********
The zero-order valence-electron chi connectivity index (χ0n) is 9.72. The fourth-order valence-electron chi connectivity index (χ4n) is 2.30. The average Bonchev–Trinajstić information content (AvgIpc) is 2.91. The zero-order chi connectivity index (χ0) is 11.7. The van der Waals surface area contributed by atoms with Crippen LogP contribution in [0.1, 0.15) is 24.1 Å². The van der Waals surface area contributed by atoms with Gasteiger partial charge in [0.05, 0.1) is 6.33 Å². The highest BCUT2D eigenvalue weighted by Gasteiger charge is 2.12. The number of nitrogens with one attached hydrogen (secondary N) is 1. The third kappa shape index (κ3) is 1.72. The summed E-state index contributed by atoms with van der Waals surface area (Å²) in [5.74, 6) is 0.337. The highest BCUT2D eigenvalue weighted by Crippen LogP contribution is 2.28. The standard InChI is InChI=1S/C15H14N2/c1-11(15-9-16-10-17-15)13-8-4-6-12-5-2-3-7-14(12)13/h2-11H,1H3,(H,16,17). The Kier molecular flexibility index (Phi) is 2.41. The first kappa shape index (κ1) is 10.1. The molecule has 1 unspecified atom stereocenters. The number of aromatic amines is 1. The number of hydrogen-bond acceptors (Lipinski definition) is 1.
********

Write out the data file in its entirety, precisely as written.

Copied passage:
The zero-order valence-electron chi connectivity index (χ0n) is 9.72. The fourth-order valence-electron chi connectivity index (χ4n) is 2.30. The average Bonchev–Trinajstić information content (AvgIpc) is 2.91. The zero-order chi connectivity index (χ0) is 11.7. The van der Waals surface area contributed by atoms with Crippen LogP contribution in [0.1, 0.15) is 24.1 Å². The van der Waals surface area contributed by atoms with Gasteiger partial charge in [0.05, 0.1) is 6.33 Å². The highest BCUT2D eigenvalue weighted by Gasteiger charge is 2.12. The number of nitrogens with one attached hydrogen (secondary N) is 1. The third kappa shape index (κ3) is 1.72. The summed E-state index contributed by atoms with van der Waals surface area (Å²) in [5.74, 6) is 0.337. The highest BCUT2D eigenvalue weighted by Crippen LogP contribution is 2.28. The standard InChI is InChI=1S/C15H14N2/c1-11(15-9-16-10-17-15)13-8-4-6-12-5-2-3-7-14(12)13/h2-11H,1H3,(H,16,17). The Kier molecular flexibility index (Phi) is 2.41. The first kappa shape index (κ1) is 10.1. The molecule has 1 unspecified atom stereocenters. The number of aromatic amines is 1. The number of hydrogen-bond acceptors (Lipinski definition) is 1.